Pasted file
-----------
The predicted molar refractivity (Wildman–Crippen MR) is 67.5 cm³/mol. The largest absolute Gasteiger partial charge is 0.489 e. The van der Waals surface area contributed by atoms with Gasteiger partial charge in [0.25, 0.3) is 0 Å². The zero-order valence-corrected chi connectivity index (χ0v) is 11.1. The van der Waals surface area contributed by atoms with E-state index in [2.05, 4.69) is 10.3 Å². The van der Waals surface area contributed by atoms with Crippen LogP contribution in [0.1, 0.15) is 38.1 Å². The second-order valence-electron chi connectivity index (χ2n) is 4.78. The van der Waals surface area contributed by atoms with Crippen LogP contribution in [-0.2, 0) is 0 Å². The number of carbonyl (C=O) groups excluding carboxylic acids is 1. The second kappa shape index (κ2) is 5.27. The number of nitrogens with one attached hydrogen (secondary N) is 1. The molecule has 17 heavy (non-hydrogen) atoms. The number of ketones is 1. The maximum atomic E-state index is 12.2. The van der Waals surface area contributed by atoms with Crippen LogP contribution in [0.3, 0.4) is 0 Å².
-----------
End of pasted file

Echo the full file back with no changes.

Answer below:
The predicted molar refractivity (Wildman–Crippen MR) is 67.5 cm³/mol. The largest absolute Gasteiger partial charge is 0.489 e. The van der Waals surface area contributed by atoms with Gasteiger partial charge in [0.25, 0.3) is 0 Å². The zero-order valence-corrected chi connectivity index (χ0v) is 11.1. The van der Waals surface area contributed by atoms with E-state index in [2.05, 4.69) is 10.3 Å². The van der Waals surface area contributed by atoms with Crippen LogP contribution in [0.1, 0.15) is 38.1 Å². The second-order valence-electron chi connectivity index (χ2n) is 4.78. The van der Waals surface area contributed by atoms with Crippen LogP contribution in [-0.2, 0) is 0 Å². The number of carbonyl (C=O) groups excluding carboxylic acids is 1. The second kappa shape index (κ2) is 5.27. The number of nitrogens with one attached hydrogen (secondary N) is 1. The molecule has 17 heavy (non-hydrogen) atoms. The number of ketones is 1. The maximum atomic E-state index is 12.2. The van der Waals surface area contributed by atoms with Crippen LogP contribution in [0.3, 0.4) is 0 Å².